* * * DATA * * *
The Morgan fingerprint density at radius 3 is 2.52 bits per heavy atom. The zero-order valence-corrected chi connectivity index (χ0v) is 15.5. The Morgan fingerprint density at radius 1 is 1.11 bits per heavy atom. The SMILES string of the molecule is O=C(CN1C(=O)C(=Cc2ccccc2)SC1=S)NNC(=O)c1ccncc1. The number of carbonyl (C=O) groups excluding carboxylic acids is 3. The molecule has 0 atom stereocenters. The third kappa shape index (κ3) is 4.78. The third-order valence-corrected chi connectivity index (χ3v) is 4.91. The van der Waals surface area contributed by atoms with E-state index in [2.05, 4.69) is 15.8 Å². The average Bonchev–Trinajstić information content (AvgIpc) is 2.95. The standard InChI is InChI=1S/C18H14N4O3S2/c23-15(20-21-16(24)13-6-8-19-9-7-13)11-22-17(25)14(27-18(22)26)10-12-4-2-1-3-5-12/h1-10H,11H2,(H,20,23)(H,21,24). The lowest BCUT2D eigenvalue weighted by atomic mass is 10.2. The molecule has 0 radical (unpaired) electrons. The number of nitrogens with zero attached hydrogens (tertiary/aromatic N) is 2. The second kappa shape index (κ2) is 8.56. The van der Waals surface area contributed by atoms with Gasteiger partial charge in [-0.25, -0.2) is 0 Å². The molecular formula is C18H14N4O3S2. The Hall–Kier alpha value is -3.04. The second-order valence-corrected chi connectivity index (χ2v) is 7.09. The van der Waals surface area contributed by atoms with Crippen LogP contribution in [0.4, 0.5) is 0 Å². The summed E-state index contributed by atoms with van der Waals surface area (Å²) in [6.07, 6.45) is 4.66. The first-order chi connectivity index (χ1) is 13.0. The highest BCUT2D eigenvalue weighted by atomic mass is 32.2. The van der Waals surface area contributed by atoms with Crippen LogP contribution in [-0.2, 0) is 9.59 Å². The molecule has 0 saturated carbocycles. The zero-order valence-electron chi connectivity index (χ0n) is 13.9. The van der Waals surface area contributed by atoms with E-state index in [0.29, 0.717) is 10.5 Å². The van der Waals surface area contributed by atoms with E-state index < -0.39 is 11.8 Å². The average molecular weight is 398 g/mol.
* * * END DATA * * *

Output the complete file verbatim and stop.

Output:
The Morgan fingerprint density at radius 3 is 2.52 bits per heavy atom. The zero-order valence-corrected chi connectivity index (χ0v) is 15.5. The Morgan fingerprint density at radius 1 is 1.11 bits per heavy atom. The SMILES string of the molecule is O=C(CN1C(=O)C(=Cc2ccccc2)SC1=S)NNC(=O)c1ccncc1. The number of carbonyl (C=O) groups excluding carboxylic acids is 3. The molecule has 0 atom stereocenters. The third kappa shape index (κ3) is 4.78. The third-order valence-corrected chi connectivity index (χ3v) is 4.91. The van der Waals surface area contributed by atoms with E-state index in [2.05, 4.69) is 15.8 Å². The average Bonchev–Trinajstić information content (AvgIpc) is 2.95. The standard InChI is InChI=1S/C18H14N4O3S2/c23-15(20-21-16(24)13-6-8-19-9-7-13)11-22-17(25)14(27-18(22)26)10-12-4-2-1-3-5-12/h1-10H,11H2,(H,20,23)(H,21,24). The lowest BCUT2D eigenvalue weighted by atomic mass is 10.2. The molecule has 0 radical (unpaired) electrons. The number of nitrogens with zero attached hydrogens (tertiary/aromatic N) is 2. The second kappa shape index (κ2) is 8.56. The van der Waals surface area contributed by atoms with Gasteiger partial charge in [-0.25, -0.2) is 0 Å². The molecular formula is C18H14N4O3S2. The Hall–Kier alpha value is -3.04. The second-order valence-corrected chi connectivity index (χ2v) is 7.09. The van der Waals surface area contributed by atoms with Crippen LogP contribution in [0.4, 0.5) is 0 Å². The summed E-state index contributed by atoms with van der Waals surface area (Å²) in [6.07, 6.45) is 4.66. The first-order chi connectivity index (χ1) is 13.0. The highest BCUT2D eigenvalue weighted by atomic mass is 32.2. The van der Waals surface area contributed by atoms with Crippen LogP contribution in [-0.2, 0) is 9.59 Å². The molecule has 0 saturated carbocycles. The zero-order valence-electron chi connectivity index (χ0n) is 13.9. The van der Waals surface area contributed by atoms with E-state index in [0.29, 0.717) is 10.5 Å². The van der Waals surface area contributed by atoms with E-state index < -0.39 is 11.8 Å². The average molecular weight is 398 g/mol.